18.10.2023 | Tax

HMRC issues new rules on reimbursing employees for electric car charging

In a turn around to its previous rules, HMRC has released new guidance on who should pay for electric car charging at home. 

Under previous rules, HMRC stated that where an employer reimburses employees for the cost of charging a company-owned, wholly electric car that allows private use, the reimbursement was taxable as earnings. Now, things look a little different, and employees should consider making expense claims for electricity used if they have not already done so.

Head of Taxation at Beatons Andrew Diver explains:

“In a change of its views on this, HMRC has now indeed updated its guidance. It now reflects the view that no separate charge to tax should arise under the benefits code where an employer reimburses an employee for the cost of electricity to charge their company car at home, in line with the exemption in s239(2), Income Tax (Earnings and Pensions) Act 2003. 

HMRC has issued guidance that employers will need to ensure that the reimbursement made towards the cost of the electricity is solely for the company car and that expenses claimed by employees are calculated using an accurate reading of the amount of electricity used to recharge the car.

“Keeping records will be important, but the change to the rules adds to the positives of using electric cars for business as there are a few benefits for both company and employees.”

Benefits of electric company cars

Over the last few years, HMRC has used company car taxation to drive down CO2 emissions, and as a result, there was a reduction in company cars being provided.  However, there has been a resurgence, especially if the car is electric. This is likely because of the significant tax advantages of using an electric vehicle.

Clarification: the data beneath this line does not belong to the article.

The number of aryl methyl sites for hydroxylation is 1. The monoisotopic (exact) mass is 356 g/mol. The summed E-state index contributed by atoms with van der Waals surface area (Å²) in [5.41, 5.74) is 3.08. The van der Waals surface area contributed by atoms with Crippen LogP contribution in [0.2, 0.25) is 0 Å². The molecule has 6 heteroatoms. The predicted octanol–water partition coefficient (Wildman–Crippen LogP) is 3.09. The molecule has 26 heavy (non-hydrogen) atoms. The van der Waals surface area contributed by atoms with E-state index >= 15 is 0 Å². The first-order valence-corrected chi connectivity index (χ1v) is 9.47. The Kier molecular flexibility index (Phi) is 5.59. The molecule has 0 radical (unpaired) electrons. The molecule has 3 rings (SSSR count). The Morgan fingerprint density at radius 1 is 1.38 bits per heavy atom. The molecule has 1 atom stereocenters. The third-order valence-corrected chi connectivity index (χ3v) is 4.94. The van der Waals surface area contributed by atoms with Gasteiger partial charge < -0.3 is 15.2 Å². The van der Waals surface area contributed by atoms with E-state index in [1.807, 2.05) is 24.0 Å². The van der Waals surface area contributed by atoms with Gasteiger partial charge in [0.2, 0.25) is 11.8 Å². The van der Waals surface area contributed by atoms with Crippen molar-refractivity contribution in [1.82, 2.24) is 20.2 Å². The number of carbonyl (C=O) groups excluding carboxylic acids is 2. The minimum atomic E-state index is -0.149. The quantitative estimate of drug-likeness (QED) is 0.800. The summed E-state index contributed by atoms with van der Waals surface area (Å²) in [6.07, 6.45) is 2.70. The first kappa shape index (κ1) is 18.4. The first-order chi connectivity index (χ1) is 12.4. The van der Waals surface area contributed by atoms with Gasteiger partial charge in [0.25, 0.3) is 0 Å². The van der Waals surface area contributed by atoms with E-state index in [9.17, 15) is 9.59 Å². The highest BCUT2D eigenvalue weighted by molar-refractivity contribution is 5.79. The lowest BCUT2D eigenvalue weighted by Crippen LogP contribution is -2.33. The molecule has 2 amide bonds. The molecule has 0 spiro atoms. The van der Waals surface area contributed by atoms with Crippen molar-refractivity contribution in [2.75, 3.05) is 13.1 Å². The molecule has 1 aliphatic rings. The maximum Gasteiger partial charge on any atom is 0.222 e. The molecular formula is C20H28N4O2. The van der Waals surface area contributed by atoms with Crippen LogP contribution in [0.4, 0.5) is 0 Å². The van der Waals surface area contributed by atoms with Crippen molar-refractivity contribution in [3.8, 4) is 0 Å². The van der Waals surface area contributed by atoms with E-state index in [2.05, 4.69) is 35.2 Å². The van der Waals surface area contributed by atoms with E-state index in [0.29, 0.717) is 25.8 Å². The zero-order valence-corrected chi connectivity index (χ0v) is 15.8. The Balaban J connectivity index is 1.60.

Andrew says: “If your business purchases an electric vehicle outright or using finance and the car is new and fully electric, then it is eligible for the 100% Annual Investment Allowance. This is providing that the total capital expenditure by the company during the accounting period is within the allowable limit of £ 1 million as it won’t be covered by the new full expensing regime.

“Leased cars offer benefits too, as if leased, new and fully electric, then the company will be able to claim tax relief for all the lease payments without any restriction. Additionally, 50% of the input VAT can be claimed back on leased cars which have private use.”

Employee benefits

For employees, we have to think about the rules of ‘benefit in kind’.

The benefit in kind will be 2% of the list price for the tax year (22/23 and the following two years) as long as the car is fully electric and has a zero CO2 emissions figure.

For example, the benefit in kind on a fully electric car with a list price of £35,000 would therefore only be £700, which would result in tax for a basic rate taxpayer of £140 or £280 for a higher rate taxpayer.

There will be no fuel scale charge as electricity is not a fuel.

The bonus of electric charging points

When a company installs a charge point, it is eligible for a 100% Annual Investment Allowance on the equipment as long as it is unused and not second-hand.

Note that expenditure for the company must also be within the capital expenditure limit for the accounting period, which is £1m.  This applies to expenditure on electric charging points up to 31 March 2025.

But care should be taken when paying for a charging point at an employee’s home for a privately held electric vehicle, even if used for business, as the costs of installation will be a taxable benefit.

Income from charging points

Any income from a company charging point which others are paying to use would need to be treated as ‘other income’.

Supplies of electricity to third parties are vatable at a standard rate. VAT input claims would be restricted for private use by employees.

 It’s important that employees keep records of both business and private use of the electric cars which have been charged at work.

For more information on using electric cars as part of your company, visit Beatons and use the search function.

We have experts in this area who can advise on any of the above or any other tax and business queries, so contact Beatons at info@beatons.co.uk or 01473659777.